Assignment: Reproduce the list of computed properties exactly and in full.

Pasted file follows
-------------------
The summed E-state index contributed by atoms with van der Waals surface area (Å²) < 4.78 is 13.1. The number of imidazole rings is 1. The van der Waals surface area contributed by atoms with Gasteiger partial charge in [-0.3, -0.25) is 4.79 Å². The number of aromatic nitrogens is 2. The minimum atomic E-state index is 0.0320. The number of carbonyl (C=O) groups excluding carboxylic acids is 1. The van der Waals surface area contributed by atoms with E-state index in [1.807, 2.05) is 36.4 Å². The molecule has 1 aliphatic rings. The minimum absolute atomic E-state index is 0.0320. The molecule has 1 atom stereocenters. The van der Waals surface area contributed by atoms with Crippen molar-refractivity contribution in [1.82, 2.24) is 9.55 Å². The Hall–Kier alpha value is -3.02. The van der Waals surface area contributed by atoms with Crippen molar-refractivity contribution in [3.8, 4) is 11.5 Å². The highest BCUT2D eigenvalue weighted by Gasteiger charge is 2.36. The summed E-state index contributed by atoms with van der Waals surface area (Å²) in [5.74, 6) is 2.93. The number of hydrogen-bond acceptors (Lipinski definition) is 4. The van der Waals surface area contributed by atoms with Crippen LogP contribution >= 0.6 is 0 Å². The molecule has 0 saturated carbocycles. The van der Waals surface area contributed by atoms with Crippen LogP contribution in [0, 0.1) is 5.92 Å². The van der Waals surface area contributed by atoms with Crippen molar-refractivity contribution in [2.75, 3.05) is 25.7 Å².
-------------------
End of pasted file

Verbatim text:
The summed E-state index contributed by atoms with van der Waals surface area (Å²) < 4.78 is 13.1. The number of imidazole rings is 1. The van der Waals surface area contributed by atoms with Gasteiger partial charge in [-0.3, -0.25) is 4.79 Å². The number of aromatic nitrogens is 2. The minimum atomic E-state index is 0.0320. The number of carbonyl (C=O) groups excluding carboxylic acids is 1. The van der Waals surface area contributed by atoms with E-state index in [1.807, 2.05) is 36.4 Å². The molecule has 1 aliphatic rings. The minimum absolute atomic E-state index is 0.0320. The molecule has 1 atom stereocenters. The van der Waals surface area contributed by atoms with Crippen molar-refractivity contribution in [1.82, 2.24) is 9.55 Å². The Hall–Kier alpha value is -3.02. The van der Waals surface area contributed by atoms with Crippen molar-refractivity contribution in [3.8, 4) is 11.5 Å². The highest BCUT2D eigenvalue weighted by Gasteiger charge is 2.36. The summed E-state index contributed by atoms with van der Waals surface area (Å²) in [5.74, 6) is 2.93. The number of hydrogen-bond acceptors (Lipinski definition) is 4. The van der Waals surface area contributed by atoms with Crippen LogP contribution >= 0.6 is 0 Å². The molecule has 0 saturated carbocycles. The van der Waals surface area contributed by atoms with Crippen LogP contribution in [0, 0.1) is 5.92 Å². The van der Waals surface area contributed by atoms with Crippen molar-refractivity contribution in [2.75, 3.05) is 25.7 Å².